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Apple's rumored AR & VR 'T288' headset may use 8K eyepieces, implement WiGig

A Magic Leap AR headset.

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Apple's rumored AR headset will be capable of both augmented and virtual reality, and will likely depend on a separate box acting as a "brain" for the device, a report claimed on Friday.

The headset — still in its early phases and first discussed in November 2017 — is expected to use 8K displays for each eye, and a processor faster than any Apple currently makes. The product has once again been codenamed "T288," and is said to be targeted for a 2020 launch.

Sources familiar with the matter told CNET that in its present form the prototype box looks like a PC tower. To overcome some of the obstacles of VR systems like the HTC Vive and Oculus Rift, all of the sensors needed for motion tracking will be built into both the headset and box. The Vive and Rift depend on external satellites to detect full-body movements.

Because of the bandwidth demands of AR and VR, and to avoid cables, Apple's system will allegedly use 60-gigahertz WiGig. It could potentially use WiGig 2.0, or 802.11ay, which should be finalized in 2019.

Apple's processor for the device is expected to use 5-nanometer technology, half the size of the process used in the iPhone X's A11 Bionic. TSMC is allegedly starting its 7nm process this year — but confirmation of that may need to wait for the 2018 flagship iPhone releases.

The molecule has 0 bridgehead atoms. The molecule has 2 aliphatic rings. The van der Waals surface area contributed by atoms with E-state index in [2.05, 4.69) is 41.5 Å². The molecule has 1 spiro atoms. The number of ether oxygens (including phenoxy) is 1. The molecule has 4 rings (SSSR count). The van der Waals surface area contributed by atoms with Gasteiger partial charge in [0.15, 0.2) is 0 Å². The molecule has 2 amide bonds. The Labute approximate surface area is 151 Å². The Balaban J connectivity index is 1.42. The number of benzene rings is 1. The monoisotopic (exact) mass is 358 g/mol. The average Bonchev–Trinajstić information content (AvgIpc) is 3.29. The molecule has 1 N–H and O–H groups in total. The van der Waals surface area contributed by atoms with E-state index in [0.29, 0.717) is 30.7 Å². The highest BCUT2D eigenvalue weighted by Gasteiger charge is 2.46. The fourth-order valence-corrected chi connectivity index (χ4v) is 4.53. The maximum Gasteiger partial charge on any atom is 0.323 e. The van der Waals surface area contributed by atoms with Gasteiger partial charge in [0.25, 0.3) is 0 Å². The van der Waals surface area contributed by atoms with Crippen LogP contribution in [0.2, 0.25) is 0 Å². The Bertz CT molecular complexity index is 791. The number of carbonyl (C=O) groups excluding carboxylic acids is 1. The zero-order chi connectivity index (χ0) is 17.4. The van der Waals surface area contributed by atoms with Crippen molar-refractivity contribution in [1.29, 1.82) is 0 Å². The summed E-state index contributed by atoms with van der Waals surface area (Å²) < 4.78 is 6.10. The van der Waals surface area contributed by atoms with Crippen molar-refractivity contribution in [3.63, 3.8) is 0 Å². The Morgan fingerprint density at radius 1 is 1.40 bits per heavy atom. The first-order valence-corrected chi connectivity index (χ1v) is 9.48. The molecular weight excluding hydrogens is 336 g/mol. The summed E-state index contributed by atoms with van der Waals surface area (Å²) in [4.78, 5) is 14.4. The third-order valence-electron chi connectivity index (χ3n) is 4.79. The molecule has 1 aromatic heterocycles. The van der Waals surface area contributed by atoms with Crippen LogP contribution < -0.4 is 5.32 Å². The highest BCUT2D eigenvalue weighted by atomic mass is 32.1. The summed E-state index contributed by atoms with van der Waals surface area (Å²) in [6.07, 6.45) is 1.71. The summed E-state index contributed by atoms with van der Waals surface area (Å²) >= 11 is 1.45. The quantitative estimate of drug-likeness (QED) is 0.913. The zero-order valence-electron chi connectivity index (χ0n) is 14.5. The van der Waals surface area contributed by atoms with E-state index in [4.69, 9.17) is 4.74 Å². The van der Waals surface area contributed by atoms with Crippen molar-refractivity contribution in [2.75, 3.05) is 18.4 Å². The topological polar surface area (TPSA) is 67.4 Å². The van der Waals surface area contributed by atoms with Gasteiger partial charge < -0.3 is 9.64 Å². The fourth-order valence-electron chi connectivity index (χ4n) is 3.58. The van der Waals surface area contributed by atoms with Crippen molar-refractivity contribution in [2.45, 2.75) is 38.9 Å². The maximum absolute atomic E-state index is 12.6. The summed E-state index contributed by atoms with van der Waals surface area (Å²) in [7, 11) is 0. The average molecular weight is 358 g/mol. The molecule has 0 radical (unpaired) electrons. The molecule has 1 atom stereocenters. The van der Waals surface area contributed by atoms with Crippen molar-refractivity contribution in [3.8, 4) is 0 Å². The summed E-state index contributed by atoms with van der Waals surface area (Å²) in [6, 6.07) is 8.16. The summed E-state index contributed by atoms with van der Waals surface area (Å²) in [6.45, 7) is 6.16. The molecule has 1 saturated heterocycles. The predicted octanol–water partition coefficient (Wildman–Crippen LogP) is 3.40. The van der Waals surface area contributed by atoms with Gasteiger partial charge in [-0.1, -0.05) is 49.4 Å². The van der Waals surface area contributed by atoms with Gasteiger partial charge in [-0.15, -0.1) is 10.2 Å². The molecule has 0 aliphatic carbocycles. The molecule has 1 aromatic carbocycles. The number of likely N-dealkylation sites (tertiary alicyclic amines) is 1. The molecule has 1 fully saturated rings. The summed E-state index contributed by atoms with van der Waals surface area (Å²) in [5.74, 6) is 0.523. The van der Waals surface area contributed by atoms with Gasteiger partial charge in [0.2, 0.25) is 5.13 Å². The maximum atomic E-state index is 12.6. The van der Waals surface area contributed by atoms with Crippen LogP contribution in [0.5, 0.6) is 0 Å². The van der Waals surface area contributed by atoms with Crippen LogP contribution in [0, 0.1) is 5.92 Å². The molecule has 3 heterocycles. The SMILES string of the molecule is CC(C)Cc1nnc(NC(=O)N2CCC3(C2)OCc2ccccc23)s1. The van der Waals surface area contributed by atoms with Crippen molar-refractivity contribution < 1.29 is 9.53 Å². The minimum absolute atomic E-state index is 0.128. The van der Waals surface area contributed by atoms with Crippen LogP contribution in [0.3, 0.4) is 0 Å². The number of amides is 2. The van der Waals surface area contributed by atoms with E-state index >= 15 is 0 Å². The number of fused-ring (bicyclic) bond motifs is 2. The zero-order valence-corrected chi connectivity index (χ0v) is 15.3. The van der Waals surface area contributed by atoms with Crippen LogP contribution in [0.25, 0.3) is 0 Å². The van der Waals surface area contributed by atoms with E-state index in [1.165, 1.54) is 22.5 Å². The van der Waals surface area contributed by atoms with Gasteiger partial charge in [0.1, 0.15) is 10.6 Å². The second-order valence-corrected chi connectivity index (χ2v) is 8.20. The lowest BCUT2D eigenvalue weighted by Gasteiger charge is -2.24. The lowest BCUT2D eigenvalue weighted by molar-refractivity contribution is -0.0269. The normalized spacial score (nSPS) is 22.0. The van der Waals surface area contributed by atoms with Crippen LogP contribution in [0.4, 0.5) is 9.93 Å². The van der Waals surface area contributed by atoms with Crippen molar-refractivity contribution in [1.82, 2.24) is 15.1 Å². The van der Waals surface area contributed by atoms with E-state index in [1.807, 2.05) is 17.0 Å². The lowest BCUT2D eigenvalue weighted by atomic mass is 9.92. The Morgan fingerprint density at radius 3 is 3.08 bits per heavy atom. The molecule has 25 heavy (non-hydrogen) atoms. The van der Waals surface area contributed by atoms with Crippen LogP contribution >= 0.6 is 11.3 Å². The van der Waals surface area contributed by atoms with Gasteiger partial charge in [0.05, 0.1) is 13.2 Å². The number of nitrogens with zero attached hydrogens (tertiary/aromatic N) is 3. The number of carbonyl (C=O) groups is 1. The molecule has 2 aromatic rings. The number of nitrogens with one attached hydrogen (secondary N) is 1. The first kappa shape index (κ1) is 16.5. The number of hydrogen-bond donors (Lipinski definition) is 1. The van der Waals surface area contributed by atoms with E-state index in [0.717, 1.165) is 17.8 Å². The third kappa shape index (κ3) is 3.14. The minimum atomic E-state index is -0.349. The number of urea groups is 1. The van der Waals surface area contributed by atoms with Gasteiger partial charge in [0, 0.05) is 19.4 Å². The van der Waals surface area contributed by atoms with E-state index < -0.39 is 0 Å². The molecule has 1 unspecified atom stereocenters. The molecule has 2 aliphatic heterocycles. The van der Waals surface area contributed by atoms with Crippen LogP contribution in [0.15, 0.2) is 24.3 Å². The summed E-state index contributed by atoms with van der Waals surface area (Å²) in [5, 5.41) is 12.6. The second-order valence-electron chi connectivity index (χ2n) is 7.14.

In the past year Apple executives like CEO Tim Cook have expressed a strong interest in AR. The iPhone 8 and X were engineered with it in mind, and the company has also released ARKit, which simplifies AR development on iOS. Numerous AR- and VR-related patents have been published, among them ones for eye tracking and partial display updates.

The headset itself has been more mysterious. The November report was the first to mention the T288 name and 2020 window and also said that the device uses new software dubbed "rOS," and may use of a mix of Siri commands, head gestures, and/or a touch panel for control.

8K eyepieces would put Apple's products well beyond current hardware. The Vive Pro, for example, is already sharper than most VR headsets with a resolution of 1,440-by-1,600 pixels per eye. The set is nevertheless bulky, and can only go wireless through an optional adapter.